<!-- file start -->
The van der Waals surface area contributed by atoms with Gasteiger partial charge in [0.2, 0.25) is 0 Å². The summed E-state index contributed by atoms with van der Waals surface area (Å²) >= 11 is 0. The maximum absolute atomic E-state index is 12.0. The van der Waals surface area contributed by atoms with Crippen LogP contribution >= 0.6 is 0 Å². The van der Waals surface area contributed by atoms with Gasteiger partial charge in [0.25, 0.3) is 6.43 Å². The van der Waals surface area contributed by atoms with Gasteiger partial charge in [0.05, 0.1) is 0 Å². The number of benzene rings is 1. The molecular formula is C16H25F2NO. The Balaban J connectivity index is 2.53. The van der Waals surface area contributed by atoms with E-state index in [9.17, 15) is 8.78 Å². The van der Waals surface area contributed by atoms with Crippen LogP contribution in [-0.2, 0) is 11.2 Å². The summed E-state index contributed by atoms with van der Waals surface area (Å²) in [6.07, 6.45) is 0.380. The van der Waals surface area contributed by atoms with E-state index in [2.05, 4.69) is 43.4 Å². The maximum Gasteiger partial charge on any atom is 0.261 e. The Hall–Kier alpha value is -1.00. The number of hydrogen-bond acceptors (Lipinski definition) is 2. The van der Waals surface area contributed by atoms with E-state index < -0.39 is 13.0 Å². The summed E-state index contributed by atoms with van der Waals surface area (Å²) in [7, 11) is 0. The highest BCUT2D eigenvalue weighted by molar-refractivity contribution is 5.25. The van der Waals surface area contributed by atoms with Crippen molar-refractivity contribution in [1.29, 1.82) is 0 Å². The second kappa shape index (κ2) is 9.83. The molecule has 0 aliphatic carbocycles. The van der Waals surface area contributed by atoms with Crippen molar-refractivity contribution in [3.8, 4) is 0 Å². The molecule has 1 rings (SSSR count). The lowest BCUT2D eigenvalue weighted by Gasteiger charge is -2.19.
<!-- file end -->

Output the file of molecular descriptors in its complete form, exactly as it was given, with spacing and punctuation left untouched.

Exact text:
The van der Waals surface area contributed by atoms with Gasteiger partial charge in [0.2, 0.25) is 0 Å². The summed E-state index contributed by atoms with van der Waals surface area (Å²) >= 11 is 0. The maximum absolute atomic E-state index is 12.0. The van der Waals surface area contributed by atoms with Crippen LogP contribution >= 0.6 is 0 Å². The van der Waals surface area contributed by atoms with Gasteiger partial charge in [0.25, 0.3) is 6.43 Å². The van der Waals surface area contributed by atoms with Gasteiger partial charge in [0.05, 0.1) is 0 Å². The number of benzene rings is 1. The molecular formula is C16H25F2NO. The Balaban J connectivity index is 2.53. The van der Waals surface area contributed by atoms with E-state index in [9.17, 15) is 8.78 Å². The van der Waals surface area contributed by atoms with Crippen LogP contribution in [-0.2, 0) is 11.2 Å². The summed E-state index contributed by atoms with van der Waals surface area (Å²) in [6.07, 6.45) is 0.380. The van der Waals surface area contributed by atoms with E-state index in [2.05, 4.69) is 43.4 Å². The maximum Gasteiger partial charge on any atom is 0.261 e. The Hall–Kier alpha value is -1.00. The number of hydrogen-bond acceptors (Lipinski definition) is 2. The van der Waals surface area contributed by atoms with E-state index < -0.39 is 13.0 Å². The summed E-state index contributed by atoms with van der Waals surface area (Å²) in [7, 11) is 0. The highest BCUT2D eigenvalue weighted by molar-refractivity contribution is 5.25. The van der Waals surface area contributed by atoms with Crippen molar-refractivity contribution in [1.29, 1.82) is 0 Å². The second kappa shape index (κ2) is 9.83. The molecule has 0 aliphatic carbocycles. The van der Waals surface area contributed by atoms with Crippen molar-refractivity contribution in [3.8, 4) is 0 Å². The molecule has 1 rings (SSSR count). The lowest BCUT2D eigenvalue weighted by Gasteiger charge is -2.19.